Day 7 - warner springs to somewhere In anza-borrego
April 3 | Miles 111.5 - 133.5 + 1 Mile church detour
I’m not gonna lie, I skipped a bit of trail today. 2 miles, precisely. Instead of returning to the trail where it meets with the community center (and needing to get a ride there in the first place), I opted to walk in the opposite direction, towards where the trail intersects a second time with Highway 79 at the northern edge of town.
And I am damn glad I did.
Before all that, though, I woke at the leisurely hour of 7, hopped in the shower to warm my bones, made a hotel room coffee that tasted like liquid gold, and headed to the Golf Grill, the town’s only restaurant. It was drizzling, so I was happy to delay the start to the hiking day. I was in prime shape, my blisters having been sanitized and aired out overnight. Toe socks and leukotape had given me a new lease on life.
Some friends and I grabbed a table and I promptly ordered my signature hiker hunger meal, which I concocted last year on the JMT: 2 poached eggs, hash browns with ketchup, and French toast. Hits the spot every time.
After that and two very heavily sugared cups of coffee (nuclear hiker fuel) I hit the pavement in the rain.
Almost immediately I came upon a small building atop a hill—a church.
It was empty on this Wednesday morning, so naturally I stepped in. Immediately I felt the presence of God in this little home of his, adorned as it was with tiny statues and icons. I blessed myself with holy water and wrote my prayer in the guest book before approaching the altar to genuflect (with my pack ON. Someone let me know if I get extra points for that). I was moved to tears as I examined every detail of the room, bathed in the soft gray morning light. I prayed for hikers, for the town, and for my family and friends. For protection on this journey. For peace.
Even fuller than I was before, I exited the church and took an equestrian trail that ran alongside the highway, not knowing where it would lead. All roads lead to Rome I guess, because it delivered me straight back to the PCT.
“California Dreamin’” echoed in my brain as I crossed sandy stream beds in the dewy mid-morning.
Stopped into a church I passed along the way...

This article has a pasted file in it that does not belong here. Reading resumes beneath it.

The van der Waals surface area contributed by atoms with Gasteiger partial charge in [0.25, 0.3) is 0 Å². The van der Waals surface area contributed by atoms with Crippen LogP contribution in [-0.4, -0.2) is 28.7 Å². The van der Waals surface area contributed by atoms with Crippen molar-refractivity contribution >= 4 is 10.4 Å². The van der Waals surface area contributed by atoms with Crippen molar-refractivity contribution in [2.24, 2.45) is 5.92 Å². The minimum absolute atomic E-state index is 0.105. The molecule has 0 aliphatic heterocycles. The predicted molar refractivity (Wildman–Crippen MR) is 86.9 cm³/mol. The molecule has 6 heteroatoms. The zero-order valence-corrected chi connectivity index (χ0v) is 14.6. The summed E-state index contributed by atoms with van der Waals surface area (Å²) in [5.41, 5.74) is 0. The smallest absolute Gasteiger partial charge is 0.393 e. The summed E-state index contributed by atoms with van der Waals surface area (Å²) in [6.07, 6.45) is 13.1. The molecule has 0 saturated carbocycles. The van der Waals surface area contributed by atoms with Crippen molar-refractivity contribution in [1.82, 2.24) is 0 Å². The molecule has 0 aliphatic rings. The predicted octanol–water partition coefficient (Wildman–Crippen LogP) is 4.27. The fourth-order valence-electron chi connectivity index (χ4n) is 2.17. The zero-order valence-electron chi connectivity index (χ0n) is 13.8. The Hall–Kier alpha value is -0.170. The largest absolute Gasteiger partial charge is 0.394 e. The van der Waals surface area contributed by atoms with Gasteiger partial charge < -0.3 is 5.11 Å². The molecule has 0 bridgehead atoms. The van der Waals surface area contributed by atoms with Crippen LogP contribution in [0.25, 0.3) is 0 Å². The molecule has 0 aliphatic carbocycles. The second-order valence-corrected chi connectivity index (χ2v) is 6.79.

It seemed as though I had the trail all to myself. Nature revealed itself in quiet ways as the sun hid behind thick clouds.
I played naturalist, observing flora and fauna in slow, dewy motion.
I came across an immediately recognizable wild sage plant, plucked a leaf and rubbed it on my hands and neck.
Then began the climb.
I climbed and climbed.
Today’s elevation gain total was something like 3700 feet, but I barely registered this as the overcast sky blew cool winds my way.
As I made vertical gains, the scenery became downright alpine. I had hiked into a diverse new biome full of tall, silent pines and pinkish-red rock.
At a road crossing, a Boy Scout Troop had left some trail magic in a cooler: oranges, hard candies, salt and pepper, and sugar (??). Too lazy to peel an orange, I popped a butterscotch something and kept making my way.
For having had such a late start, I was devouring miles. I ate miles for breakfast, lunch, and dinner. Three square meals of pure distance to satiate my hunger.
Somewhere down the road in the afternoon, I got a distinct feeling–as I tend to do when I’m approaching 20 miles and my endorphins say go while my feet say hell no–that I could do this. That I can go all the way. That I want to.
Shortly thereafter I was rewarded with panoramic views of the desert, the town of Anza just below me, and San Jacinto, snowy and cloudless and just about 40 miles away.
I ended up going further than I’d initially planned in order to find the perfect campsite. Which I did, because I am nothing if not well-versed in backcountry realty.
As the sun was setting, I prepared a very aptly named cold-soak veggie mix, which I then piled onto slices of potato bread that I folded in half to make little salad hot dogs. Instant new favorite trail recipe.
Gastronomy aside, many times today I thanked God for reminding me that I am where I am supposed to be. A simple fact, but one that I so often question with impatience, and one that was revealed to me in the quietude and mystery of the day.
Silence is often much more powerful than words.